"If you have some potential at being a college athlete, you need to expand your horizon beyond the ones that are at home," Ingraham said. "For wrestling you need to go to Rocky Mountain Nationals, the Western Regionals and the one you want to aspire to is Fargo."

He said many wrestling collegiate coaches go to Fargo to see who to recruit. Ingraham said learning to become a certified referee helped him tremendously and advises a wrestler who has state aspirations to become one.

"I think reffing helped me out in my actual wrestling because it gave me a lot more mat awareness," Ingraham said. "You learn to have great anticipation of what wrestlers are going to do before they do."

Starting out, Ingraham said he wasn't all that into wrestling even though he started in third grade.

"I didn't win a match for three years," Ingraham said.

It wasn't until he was in middle school he started winning and gaining confidence. He gives credit to his coaches during that time.

"Sterling Arnold, Rusty Arnold and Mr. (Jared) Mason were my coaches until my senior year, when Mr. Schmidt was my coach–and all helped me become what I am," Ingraham said. "My freshman to junior year, I was in the top six of state and I was pretty consistent."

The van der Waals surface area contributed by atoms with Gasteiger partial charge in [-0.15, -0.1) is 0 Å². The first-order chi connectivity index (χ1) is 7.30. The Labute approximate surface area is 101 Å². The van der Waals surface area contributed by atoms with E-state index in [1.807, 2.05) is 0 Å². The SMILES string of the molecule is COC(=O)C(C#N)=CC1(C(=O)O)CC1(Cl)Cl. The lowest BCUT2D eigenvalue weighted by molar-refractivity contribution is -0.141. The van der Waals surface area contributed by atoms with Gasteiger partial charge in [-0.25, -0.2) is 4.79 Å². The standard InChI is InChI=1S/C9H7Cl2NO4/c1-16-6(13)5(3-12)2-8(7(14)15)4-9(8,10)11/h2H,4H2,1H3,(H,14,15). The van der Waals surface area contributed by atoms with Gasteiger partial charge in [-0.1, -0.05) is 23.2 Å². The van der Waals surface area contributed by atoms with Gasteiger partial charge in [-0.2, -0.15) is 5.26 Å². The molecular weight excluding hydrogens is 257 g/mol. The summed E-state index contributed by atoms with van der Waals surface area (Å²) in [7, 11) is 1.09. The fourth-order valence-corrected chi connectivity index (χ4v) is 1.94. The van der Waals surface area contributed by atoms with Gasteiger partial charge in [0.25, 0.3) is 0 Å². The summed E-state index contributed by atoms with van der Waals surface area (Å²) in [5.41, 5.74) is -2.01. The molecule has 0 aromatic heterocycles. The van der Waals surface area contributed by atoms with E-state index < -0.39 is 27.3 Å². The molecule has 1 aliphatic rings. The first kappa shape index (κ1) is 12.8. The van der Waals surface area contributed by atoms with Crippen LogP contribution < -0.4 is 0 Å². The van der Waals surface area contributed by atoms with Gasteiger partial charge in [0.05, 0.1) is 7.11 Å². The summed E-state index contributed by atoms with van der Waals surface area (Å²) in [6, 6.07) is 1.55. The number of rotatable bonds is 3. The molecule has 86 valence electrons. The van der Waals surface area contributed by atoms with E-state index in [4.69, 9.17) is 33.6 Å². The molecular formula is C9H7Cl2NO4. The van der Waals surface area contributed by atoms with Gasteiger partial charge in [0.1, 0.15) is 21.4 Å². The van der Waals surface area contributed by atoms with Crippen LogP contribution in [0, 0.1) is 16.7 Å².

Ingraham had a great senior year wrestling in high school.

"Senior year it all came together," Ingraham said. "I wanted to show wrestlers in the classes below me with a lot of hard work you can win."

Ingraham said he has always puts the same emphasis on working hard in academics that he does in wrestling.

"Schooling has always been a huge thing for me," Ingraham said. "My parents said the sport might be great, but it is always schooling first."

Ingraham said his first year he redshirted because he felt it was important to focus on his classes and get a handle on what was expected from pursuing a mechanical engineering degree. Being redshirted in wrestling doesn't mean you can't compete in open tournaments, it means you can't represent the school. This allowed Ingraham to wrestle and keep himself in shape, but allowed him to focus on his studies.

"The workload I had for the first year was pretty crazy," Ingraham said. "In fact, Jamestown wrestling, basketball and football teams won't take mechanical engineering students any longer to be on the team because the degree is so hard."

Ingraham said he doesn't party with friends and peers because his goal is to do extremely well academically versus having the enjoyment of the temporary fun times.

"You know, if you are looking at a sport to help you get into a college, then really take it seriously and don't wait until your senior year," Ingraham said. "Parents should sit down and talk with their kids to see if they are serious about competing like my parents did with me, because the earlier you set your sights on it the better, and that means academics too."

He said with the expense of going to college, it is worth the effort to do as well in school with sports or academics as you possibly can to get scholarships. He does caution to make sure a student has the desire to pursue a sport, because to do it well means there must be passion. He said too many wrestlers he has come to know burned out because they didn't really enjoy the sport.

Ingraham said that has never been the case for him.

"If it weren't for wrestling, I wouldn't be going to Jamestown with a full scholarship," Ingraham concluded.